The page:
Private Military and Security Companies as Tools of Strategy

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By: Nikolai F. Rice, Columnist

Private Military and Security Companies (PMSCs) are the modern iteration of private force. Despite a two-century anti-mercenary norm PMSC proliferation has been facilitated by global political, economic, and warfare evolutions.[i] This article briefly examines why and how the United States, Russia, and China rely on and support the 21st century private force renaissance. The United States is no longer the majority employer of global private force and understanding how adversarial states utilize PMSCs for strategic objectives can illuminate what their strategic objectives are, what additional means they might employ to achieve them, and whether they are willing to escalate peripheral objectives into more expensive conflicts.

The American “Contractor”

The American way of war, with its reliance on overwhelming firepower, requires both a developed combined arms ‘tooth’ and a massive logistics and support ‘tail.’ The logistical demands for an American war necessitate great mobilization of national resources. The structure of the American economy means the state must acquire many of those resources from private suppliers leading the U.S. to contract out many ‘tail’ operations to its constituent economy. The more surprising phenomenon resulting from the Afghanistan and Iraq wars was the rise of private military contractors.

The ‘mission creep’ from the aforementioned wars also created successive highly varying operations, goals, and missions. The American private force sector quickly evolved to fill operational gaps that the U.S. military couldn’t or wouldn’t fill for political, logistical, or legal reasons.[ii] Today, PMSCs’ operations and services range from equipping, to training, static security, mission support, to tactically-independent operations. American PMSCs are not inhibited by the same constraints that hampered their mercenary antecedents. Contemporary economics favor incorporation, which allows PMSCs and clients to tap multiple liquid credit and capital streams.[iii] Moreover, modern communications and transportation facilitate PMSCs as global economic actors capable of multiplying their know-how and quickly redeploying their assets to ever-newer conflicts and clients.[iv]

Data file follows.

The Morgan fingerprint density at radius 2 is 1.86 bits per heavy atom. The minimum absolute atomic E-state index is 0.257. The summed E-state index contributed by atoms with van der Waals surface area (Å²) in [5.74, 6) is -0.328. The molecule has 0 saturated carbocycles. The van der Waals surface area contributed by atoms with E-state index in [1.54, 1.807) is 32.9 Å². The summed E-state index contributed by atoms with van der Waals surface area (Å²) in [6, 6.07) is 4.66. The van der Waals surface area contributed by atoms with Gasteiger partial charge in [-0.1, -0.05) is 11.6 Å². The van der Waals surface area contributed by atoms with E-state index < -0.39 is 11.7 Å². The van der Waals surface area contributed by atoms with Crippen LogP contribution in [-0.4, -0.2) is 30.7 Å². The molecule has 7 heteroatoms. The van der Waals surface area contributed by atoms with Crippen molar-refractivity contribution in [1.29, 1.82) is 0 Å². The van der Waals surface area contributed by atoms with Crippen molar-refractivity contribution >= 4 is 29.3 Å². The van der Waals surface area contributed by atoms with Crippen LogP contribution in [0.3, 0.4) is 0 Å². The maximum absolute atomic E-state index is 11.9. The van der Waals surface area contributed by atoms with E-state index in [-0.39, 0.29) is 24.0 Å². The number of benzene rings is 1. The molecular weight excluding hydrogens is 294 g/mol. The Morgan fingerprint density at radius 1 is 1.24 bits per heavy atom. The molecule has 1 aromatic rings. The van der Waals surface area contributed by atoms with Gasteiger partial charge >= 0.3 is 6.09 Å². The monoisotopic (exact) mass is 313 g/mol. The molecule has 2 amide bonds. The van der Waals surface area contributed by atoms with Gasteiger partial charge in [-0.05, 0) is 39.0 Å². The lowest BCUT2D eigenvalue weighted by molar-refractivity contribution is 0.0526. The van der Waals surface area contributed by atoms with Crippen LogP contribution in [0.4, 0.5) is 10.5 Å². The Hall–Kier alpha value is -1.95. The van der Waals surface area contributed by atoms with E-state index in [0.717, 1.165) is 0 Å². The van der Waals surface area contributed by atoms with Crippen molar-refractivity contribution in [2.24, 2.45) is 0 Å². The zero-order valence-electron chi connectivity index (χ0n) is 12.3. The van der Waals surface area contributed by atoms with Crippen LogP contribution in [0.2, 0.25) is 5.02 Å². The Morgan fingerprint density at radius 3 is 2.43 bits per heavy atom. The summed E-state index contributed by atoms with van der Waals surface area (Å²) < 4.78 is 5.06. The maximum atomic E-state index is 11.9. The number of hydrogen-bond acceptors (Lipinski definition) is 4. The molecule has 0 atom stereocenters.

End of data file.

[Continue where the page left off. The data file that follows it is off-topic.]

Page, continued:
Today’s globalized economy is not, however, so stable or networked that American PMSCs can completely replace modern militaries. Planes, ships, and tanks are too expensive to build and maintain for profit-oriented PMSCs to benefit from proffering them. As any military can tell you: humans are cheaper, more abundant, and easier to transport than other war-making alternatives. Moreover, while the U.S. cannot constantly employ every PMSC, allowing them to profit from foreign contracts gives the U.S. a deep reserve of PMSCs in case of emergency.

The Russian “Volunteer”

Unlike many publicly-traded, profit-oriented American PMSCs, Russian PMSCs are instead client-oriented. Their client is singular, and the monopsonist market structure is meant to solve three problems: command and control, plausible deniability, and fighting proxy conflicts.[v]

Command and control is the most vexing problem for private force employers. There are natural operational frictions between cooperating allies, much less cooperating public-private entities. The Russian solution, like Russian privatization in general, is oligarchy. The major Russian PMSCs are (in)directly linked to Russia’s most powerful oligarchs.[vi] Such oligarchs secure their proximity to decisionmakers by proffering private armies, simultaneously endangering themselves if those armies fail.

This arrangement serves the Russian government with plausible deniability when operations in proxy wars go awry (or especially well).[vii] Moreover, when Russian operations depend on ‘volunteers’ without conventional military support, those PMSCs are provided with much heavier machinery than foreign counterparts. The question going forward is whether the Russian government will cede its virtual monopsony and allow Russian PMSCs to integrate into the global security market. Otherwise, it’s debatable whether Russian PMSC qualify as private forces at all.

The Chinese “Guard”[viii]